Argentinian eugenics; constitutional medicine; biotypology; female types; endocrinology; hormonotherapy; sterilization
Journal of Experimental & Clinical Assisted Reproduction is an open access, online, peer-review journal publishing papers on all aspects of research into reproductive endocrinology, infertility, bioethics and the advanced reproductive technologies. The journal reports on important developments impacting the field of human reproductive medicine and surgery. The field exists as a sub-specialty of obstetrics & gynecology, focusing on the diagnosis and treatment of complex human reproductive problems. The continued growth of this relatively new field depends on quality research by proven scientists as well as junior investigators who, together, make contributions to this area of medical and surgical practice. The publishing revolution made possible by internet technology presages a bright future for continued interdisciplinary collaboration among researchers. Against this background, Journal of Experimental & Clinical Assisted Reproduction exists for the scientific community to facilitate this scholarly dialogue.
publishing; reproductive medicine; internet; research; trends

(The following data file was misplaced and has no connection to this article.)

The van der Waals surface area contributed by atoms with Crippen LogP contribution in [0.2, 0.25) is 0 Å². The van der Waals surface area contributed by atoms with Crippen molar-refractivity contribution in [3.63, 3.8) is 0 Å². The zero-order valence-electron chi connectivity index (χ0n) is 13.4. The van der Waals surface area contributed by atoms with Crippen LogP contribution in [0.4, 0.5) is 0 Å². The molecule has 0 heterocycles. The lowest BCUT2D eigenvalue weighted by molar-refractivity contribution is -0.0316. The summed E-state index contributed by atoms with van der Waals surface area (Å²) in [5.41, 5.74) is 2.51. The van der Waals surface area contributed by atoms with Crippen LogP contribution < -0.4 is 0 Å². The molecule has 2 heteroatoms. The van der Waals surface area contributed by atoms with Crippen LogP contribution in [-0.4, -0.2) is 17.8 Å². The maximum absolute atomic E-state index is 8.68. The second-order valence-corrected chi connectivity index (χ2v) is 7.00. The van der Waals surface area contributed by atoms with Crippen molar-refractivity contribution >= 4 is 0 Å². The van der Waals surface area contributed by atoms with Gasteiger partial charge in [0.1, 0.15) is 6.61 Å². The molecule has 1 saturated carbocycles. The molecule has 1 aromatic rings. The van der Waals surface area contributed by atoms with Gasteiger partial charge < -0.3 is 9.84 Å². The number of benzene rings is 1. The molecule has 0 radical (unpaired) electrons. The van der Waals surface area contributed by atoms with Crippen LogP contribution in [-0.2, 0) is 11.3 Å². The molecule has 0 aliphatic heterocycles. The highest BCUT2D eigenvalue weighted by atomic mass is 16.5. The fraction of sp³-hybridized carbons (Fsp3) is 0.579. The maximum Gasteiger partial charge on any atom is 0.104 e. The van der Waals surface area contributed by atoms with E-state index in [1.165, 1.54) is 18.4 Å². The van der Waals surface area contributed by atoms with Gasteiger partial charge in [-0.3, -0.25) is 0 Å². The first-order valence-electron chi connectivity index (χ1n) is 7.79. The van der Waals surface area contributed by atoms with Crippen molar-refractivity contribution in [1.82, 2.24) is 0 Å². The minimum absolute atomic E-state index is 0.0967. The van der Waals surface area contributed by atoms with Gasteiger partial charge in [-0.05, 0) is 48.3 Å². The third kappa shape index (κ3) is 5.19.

Birds are some of the most familiar organisms of global ecosystems. Changes in the visibility and abundance of birds are therefore excellent indicators of population and physiological responses to habitat changes and are a major focus for public concern about detrimental environmental changes. In order to understand how birds respond to these challenges, it is essential to determine how the environment affects reproduction under natural conditions. The continuum from environmental variables (cues) to reproductive life-history traits depends upon a cascade of neural and physiological processes that determine the extent and rate at which birds will be able to adapt to changes in their environment. For a full understanding of this ability to adapt, ecologists and endocrinologists need to collaborate and build a common framework. The objective of this theme issue is to bring together a series of papers addressing how evolutionary ecologists and endocrinologists can collaborate directly using avian reproduction as a model system. First, we address the need to integrate ecology and endocrinology and what benefits to biological knowledge will be gained. The papers collected in this issue represent a new synthesis of ecology and endocrinology as discussed in three E-BIRD workshops. The three main foci are trade-offs and constraints, maternal effects and individual variation. Authors within each group present ecological and endocrinological aspects of their topics and many go on to outline testable hypotheses. Finally, we discuss where the major problems remain and how this issue points out where these need collaborative efforts of ecologists and endocrinologists. Specific challenges are raised to future researchers to break through intellectual barriers and explore new frontiers. This framework of topics will ultimately apply to all taxa because the principles involved are universal and hopefully will have direct application to programmes integrating organisms and genes throughout biological sciences.